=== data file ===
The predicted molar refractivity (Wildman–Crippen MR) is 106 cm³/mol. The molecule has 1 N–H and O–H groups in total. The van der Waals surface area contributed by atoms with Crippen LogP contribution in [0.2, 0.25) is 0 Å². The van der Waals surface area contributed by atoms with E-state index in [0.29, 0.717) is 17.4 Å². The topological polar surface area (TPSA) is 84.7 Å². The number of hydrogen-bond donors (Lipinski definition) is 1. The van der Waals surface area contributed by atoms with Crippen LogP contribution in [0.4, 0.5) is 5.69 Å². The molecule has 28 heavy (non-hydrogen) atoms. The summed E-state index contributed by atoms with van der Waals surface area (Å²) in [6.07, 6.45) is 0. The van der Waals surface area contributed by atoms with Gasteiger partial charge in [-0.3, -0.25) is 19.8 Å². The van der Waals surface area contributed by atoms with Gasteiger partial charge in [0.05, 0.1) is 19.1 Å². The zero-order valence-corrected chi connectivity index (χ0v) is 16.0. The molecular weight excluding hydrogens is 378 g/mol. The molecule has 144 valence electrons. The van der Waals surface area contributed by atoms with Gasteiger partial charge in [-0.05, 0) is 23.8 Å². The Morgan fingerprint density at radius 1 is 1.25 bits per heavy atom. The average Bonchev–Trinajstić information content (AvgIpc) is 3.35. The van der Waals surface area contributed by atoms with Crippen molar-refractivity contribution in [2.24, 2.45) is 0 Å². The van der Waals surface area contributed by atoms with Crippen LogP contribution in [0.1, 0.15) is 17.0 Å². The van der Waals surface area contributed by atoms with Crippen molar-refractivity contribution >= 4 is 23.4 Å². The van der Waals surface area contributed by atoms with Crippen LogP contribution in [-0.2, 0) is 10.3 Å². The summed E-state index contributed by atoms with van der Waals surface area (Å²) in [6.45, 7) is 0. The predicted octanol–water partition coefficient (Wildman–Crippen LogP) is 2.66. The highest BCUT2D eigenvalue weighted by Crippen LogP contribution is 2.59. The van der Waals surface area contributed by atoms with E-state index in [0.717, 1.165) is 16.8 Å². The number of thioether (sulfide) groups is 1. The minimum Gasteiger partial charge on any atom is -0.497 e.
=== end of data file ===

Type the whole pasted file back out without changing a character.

The predicted molar refractivity (Wildman–Crippen MR) is 106 cm³/mol. The molecule has 1 N–H and O–H groups in total. The van der Waals surface area contributed by atoms with Crippen LogP contribution in [0.2, 0.25) is 0 Å². The van der Waals surface area contributed by atoms with E-state index in [0.29, 0.717) is 17.4 Å². The topological polar surface area (TPSA) is 84.7 Å². The number of hydrogen-bond donors (Lipinski definition) is 1. The van der Waals surface area contributed by atoms with Crippen LogP contribution in [0.4, 0.5) is 5.69 Å². The molecule has 28 heavy (non-hydrogen) atoms. The summed E-state index contributed by atoms with van der Waals surface area (Å²) in [6.07, 6.45) is 0. The van der Waals surface area contributed by atoms with Gasteiger partial charge in [-0.3, -0.25) is 19.8 Å². The van der Waals surface area contributed by atoms with Gasteiger partial charge in [0.05, 0.1) is 19.1 Å². The zero-order valence-corrected chi connectivity index (χ0v) is 16.0. The molecular weight excluding hydrogens is 378 g/mol. The molecule has 144 valence electrons. The van der Waals surface area contributed by atoms with Gasteiger partial charge in [-0.05, 0) is 23.8 Å². The Morgan fingerprint density at radius 1 is 1.25 bits per heavy atom. The average Bonchev–Trinajstić information content (AvgIpc) is 3.35. The van der Waals surface area contributed by atoms with Crippen molar-refractivity contribution in [2.24, 2.45) is 0 Å². The van der Waals surface area contributed by atoms with Crippen LogP contribution in [0.1, 0.15) is 17.0 Å². The van der Waals surface area contributed by atoms with Crippen molar-refractivity contribution >= 4 is 23.4 Å². The van der Waals surface area contributed by atoms with Crippen LogP contribution in [-0.2, 0) is 10.3 Å². The summed E-state index contributed by atoms with van der Waals surface area (Å²) in [6.45, 7) is 0. The predicted octanol–water partition coefficient (Wildman–Crippen LogP) is 2.66. The highest BCUT2D eigenvalue weighted by Crippen LogP contribution is 2.59. The van der Waals surface area contributed by atoms with E-state index in [0.717, 1.165) is 16.8 Å². The number of thioether (sulfide) groups is 1. The minimum Gasteiger partial charge on any atom is -0.497 e.